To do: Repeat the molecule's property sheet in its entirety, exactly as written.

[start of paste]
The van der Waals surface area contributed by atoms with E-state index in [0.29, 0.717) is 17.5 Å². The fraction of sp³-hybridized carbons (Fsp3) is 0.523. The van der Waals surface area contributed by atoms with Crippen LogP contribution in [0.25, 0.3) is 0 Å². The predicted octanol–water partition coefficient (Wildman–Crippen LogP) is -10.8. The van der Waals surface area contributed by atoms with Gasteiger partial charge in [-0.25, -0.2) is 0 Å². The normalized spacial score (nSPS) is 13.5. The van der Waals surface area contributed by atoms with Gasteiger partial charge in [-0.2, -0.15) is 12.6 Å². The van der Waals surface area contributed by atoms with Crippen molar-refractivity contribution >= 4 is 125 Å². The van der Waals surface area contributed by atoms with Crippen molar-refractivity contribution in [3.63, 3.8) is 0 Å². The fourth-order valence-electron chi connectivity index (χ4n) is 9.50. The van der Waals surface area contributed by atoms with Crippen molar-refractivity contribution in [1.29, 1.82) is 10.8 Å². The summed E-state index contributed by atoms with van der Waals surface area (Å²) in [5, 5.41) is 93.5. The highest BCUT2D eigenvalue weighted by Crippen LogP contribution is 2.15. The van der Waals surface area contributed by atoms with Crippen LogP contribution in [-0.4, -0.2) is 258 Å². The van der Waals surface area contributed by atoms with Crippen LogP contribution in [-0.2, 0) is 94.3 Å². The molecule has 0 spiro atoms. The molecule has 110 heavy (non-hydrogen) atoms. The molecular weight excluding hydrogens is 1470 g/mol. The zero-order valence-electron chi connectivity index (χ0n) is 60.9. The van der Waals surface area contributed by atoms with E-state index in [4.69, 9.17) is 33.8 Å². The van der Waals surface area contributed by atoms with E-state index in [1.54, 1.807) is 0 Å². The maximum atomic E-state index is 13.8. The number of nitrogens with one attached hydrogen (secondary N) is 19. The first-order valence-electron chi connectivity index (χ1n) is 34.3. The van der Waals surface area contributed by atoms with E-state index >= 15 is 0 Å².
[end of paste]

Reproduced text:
The van der Waals surface area contributed by atoms with E-state index in [0.29, 0.717) is 17.5 Å². The fraction of sp³-hybridized carbons (Fsp3) is 0.523. The van der Waals surface area contributed by atoms with Crippen LogP contribution in [0.25, 0.3) is 0 Å². The predicted octanol–water partition coefficient (Wildman–Crippen LogP) is -10.8. The van der Waals surface area contributed by atoms with Gasteiger partial charge in [-0.25, -0.2) is 0 Å². The normalized spacial score (nSPS) is 13.5. The van der Waals surface area contributed by atoms with Gasteiger partial charge in [-0.2, -0.15) is 12.6 Å². The van der Waals surface area contributed by atoms with Crippen molar-refractivity contribution >= 4 is 125 Å². The van der Waals surface area contributed by atoms with Crippen molar-refractivity contribution in [3.63, 3.8) is 0 Å². The fourth-order valence-electron chi connectivity index (χ4n) is 9.50. The van der Waals surface area contributed by atoms with Crippen molar-refractivity contribution in [1.29, 1.82) is 10.8 Å². The summed E-state index contributed by atoms with van der Waals surface area (Å²) in [5, 5.41) is 93.5. The highest BCUT2D eigenvalue weighted by Crippen LogP contribution is 2.15. The van der Waals surface area contributed by atoms with Crippen LogP contribution in [-0.4, -0.2) is 258 Å². The van der Waals surface area contributed by atoms with Crippen LogP contribution in [-0.2, 0) is 94.3 Å². The molecule has 0 spiro atoms. The molecule has 110 heavy (non-hydrogen) atoms. The molecular weight excluding hydrogens is 1470 g/mol. The zero-order valence-electron chi connectivity index (χ0n) is 60.9. The van der Waals surface area contributed by atoms with E-state index in [4.69, 9.17) is 33.8 Å². The van der Waals surface area contributed by atoms with E-state index in [1.54, 1.807) is 0 Å². The maximum atomic E-state index is 13.8. The number of nitrogens with one attached hydrogen (secondary N) is 19. The first-order valence-electron chi connectivity index (χ1n) is 34.3. The van der Waals surface area contributed by atoms with E-state index >= 15 is 0 Å².